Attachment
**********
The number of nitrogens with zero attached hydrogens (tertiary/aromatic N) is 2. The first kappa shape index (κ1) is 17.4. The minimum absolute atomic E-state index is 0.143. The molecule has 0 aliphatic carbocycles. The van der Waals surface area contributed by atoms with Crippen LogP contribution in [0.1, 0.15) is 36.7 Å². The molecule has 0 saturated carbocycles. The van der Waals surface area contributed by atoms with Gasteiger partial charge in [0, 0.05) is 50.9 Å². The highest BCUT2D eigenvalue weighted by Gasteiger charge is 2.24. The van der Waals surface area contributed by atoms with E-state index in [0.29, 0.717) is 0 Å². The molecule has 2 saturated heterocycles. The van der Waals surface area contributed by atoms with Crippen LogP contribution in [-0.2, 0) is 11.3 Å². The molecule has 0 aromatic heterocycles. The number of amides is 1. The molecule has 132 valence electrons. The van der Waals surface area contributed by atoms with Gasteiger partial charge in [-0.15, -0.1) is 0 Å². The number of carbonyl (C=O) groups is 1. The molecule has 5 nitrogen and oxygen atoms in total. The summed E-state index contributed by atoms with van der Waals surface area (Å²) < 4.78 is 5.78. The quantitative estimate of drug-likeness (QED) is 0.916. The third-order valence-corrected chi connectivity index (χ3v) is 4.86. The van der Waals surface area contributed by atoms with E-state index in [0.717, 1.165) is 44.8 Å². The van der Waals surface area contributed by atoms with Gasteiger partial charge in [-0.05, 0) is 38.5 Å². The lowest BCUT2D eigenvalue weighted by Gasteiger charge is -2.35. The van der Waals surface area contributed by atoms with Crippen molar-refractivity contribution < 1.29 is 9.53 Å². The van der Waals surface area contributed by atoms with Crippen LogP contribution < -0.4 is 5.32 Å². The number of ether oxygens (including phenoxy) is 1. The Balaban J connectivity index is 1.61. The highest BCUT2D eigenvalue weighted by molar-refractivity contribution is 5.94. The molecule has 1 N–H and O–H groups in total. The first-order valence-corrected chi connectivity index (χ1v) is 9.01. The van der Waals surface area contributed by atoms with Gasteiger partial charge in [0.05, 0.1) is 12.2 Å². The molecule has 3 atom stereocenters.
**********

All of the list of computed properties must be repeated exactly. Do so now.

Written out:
The number of nitrogens with zero attached hydrogens (tertiary/aromatic N) is 2. The first kappa shape index (κ1) is 17.4. The minimum absolute atomic E-state index is 0.143. The molecule has 0 aliphatic carbocycles. The van der Waals surface area contributed by atoms with Crippen LogP contribution in [0.1, 0.15) is 36.7 Å². The molecule has 0 saturated carbocycles. The van der Waals surface area contributed by atoms with Gasteiger partial charge in [0, 0.05) is 50.9 Å². The highest BCUT2D eigenvalue weighted by Gasteiger charge is 2.24. The van der Waals surface area contributed by atoms with E-state index in [0.29, 0.717) is 0 Å². The molecule has 2 saturated heterocycles. The van der Waals surface area contributed by atoms with Crippen LogP contribution in [-0.2, 0) is 11.3 Å². The molecule has 0 aromatic heterocycles. The number of amides is 1. The molecule has 132 valence electrons. The van der Waals surface area contributed by atoms with Gasteiger partial charge in [-0.15, -0.1) is 0 Å². The number of carbonyl (C=O) groups is 1. The molecule has 5 nitrogen and oxygen atoms in total. The summed E-state index contributed by atoms with van der Waals surface area (Å²) < 4.78 is 5.78. The quantitative estimate of drug-likeness (QED) is 0.916. The third-order valence-corrected chi connectivity index (χ3v) is 4.86. The van der Waals surface area contributed by atoms with E-state index in [0.717, 1.165) is 44.8 Å². The van der Waals surface area contributed by atoms with Gasteiger partial charge in [-0.05, 0) is 38.5 Å². The lowest BCUT2D eigenvalue weighted by Gasteiger charge is -2.35. The van der Waals surface area contributed by atoms with Crippen molar-refractivity contribution < 1.29 is 9.53 Å². The van der Waals surface area contributed by atoms with Crippen LogP contribution < -0.4 is 5.32 Å². The number of ether oxygens (including phenoxy) is 1. The Balaban J connectivity index is 1.61. The highest BCUT2D eigenvalue weighted by molar-refractivity contribution is 5.94. The molecule has 1 N–H and O–H groups in total. The first-order valence-corrected chi connectivity index (χ1v) is 9.01. The van der Waals surface area contributed by atoms with Gasteiger partial charge in [0.05, 0.1) is 12.2 Å². The molecule has 3 atom stereocenters.